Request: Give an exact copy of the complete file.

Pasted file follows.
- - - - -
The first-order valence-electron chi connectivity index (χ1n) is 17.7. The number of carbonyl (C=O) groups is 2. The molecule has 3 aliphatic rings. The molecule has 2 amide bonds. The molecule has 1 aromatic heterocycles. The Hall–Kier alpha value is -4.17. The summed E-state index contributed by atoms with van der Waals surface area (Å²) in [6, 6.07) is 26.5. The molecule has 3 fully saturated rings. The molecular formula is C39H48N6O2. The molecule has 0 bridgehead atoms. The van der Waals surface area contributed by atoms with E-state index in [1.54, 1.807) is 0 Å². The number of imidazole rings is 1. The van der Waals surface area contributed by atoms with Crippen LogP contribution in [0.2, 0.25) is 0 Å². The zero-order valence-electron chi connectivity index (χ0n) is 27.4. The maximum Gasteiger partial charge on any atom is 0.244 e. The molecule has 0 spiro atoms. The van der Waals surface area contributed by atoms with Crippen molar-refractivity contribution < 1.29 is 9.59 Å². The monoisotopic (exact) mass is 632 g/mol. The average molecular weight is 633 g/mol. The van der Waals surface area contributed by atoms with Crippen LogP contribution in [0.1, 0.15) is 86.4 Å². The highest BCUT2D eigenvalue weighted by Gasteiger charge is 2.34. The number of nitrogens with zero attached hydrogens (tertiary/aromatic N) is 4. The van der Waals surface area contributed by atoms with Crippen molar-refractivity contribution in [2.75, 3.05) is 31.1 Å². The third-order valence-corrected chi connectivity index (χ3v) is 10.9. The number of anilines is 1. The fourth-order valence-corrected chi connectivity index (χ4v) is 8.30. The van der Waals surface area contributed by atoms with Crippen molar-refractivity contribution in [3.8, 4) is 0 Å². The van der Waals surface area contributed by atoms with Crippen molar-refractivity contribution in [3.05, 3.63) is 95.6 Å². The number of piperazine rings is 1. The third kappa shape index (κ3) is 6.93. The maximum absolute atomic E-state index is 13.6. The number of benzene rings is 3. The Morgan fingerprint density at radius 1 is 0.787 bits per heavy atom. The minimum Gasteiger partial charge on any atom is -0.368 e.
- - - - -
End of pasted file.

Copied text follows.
The first-order valence-electron chi connectivity index (χ1n) is 17.7. The number of carbonyl (C=O) groups is 2. The molecule has 3 aliphatic rings. The molecule has 2 amide bonds. The molecule has 1 aromatic heterocycles. The Hall–Kier alpha value is -4.17. The summed E-state index contributed by atoms with van der Waals surface area (Å²) in [6, 6.07) is 26.5. The molecule has 3 fully saturated rings. The molecular formula is C39H48N6O2. The molecule has 0 bridgehead atoms. The van der Waals surface area contributed by atoms with E-state index in [1.54, 1.807) is 0 Å². The number of imidazole rings is 1. The van der Waals surface area contributed by atoms with Crippen LogP contribution in [0.2, 0.25) is 0 Å². The zero-order valence-electron chi connectivity index (χ0n) is 27.4. The maximum Gasteiger partial charge on any atom is 0.244 e. The molecule has 0 spiro atoms. The van der Waals surface area contributed by atoms with Crippen molar-refractivity contribution < 1.29 is 9.59 Å². The monoisotopic (exact) mass is 632 g/mol. The average molecular weight is 633 g/mol. The van der Waals surface area contributed by atoms with Crippen LogP contribution in [0.1, 0.15) is 86.4 Å². The highest BCUT2D eigenvalue weighted by Gasteiger charge is 2.34. The number of nitrogens with zero attached hydrogens (tertiary/aromatic N) is 4. The van der Waals surface area contributed by atoms with Crippen molar-refractivity contribution in [2.75, 3.05) is 31.1 Å². The third-order valence-corrected chi connectivity index (χ3v) is 10.9. The number of anilines is 1. The fourth-order valence-corrected chi connectivity index (χ4v) is 8.30. The van der Waals surface area contributed by atoms with Crippen molar-refractivity contribution in [3.8, 4) is 0 Å². The van der Waals surface area contributed by atoms with Crippen molar-refractivity contribution in [3.05, 3.63) is 95.6 Å². The number of piperazine rings is 1. The third kappa shape index (κ3) is 6.93. The maximum absolute atomic E-state index is 13.6. The number of benzene rings is 3. The Morgan fingerprint density at radius 1 is 0.787 bits per heavy atom. The minimum Gasteiger partial charge on any atom is -0.368 e.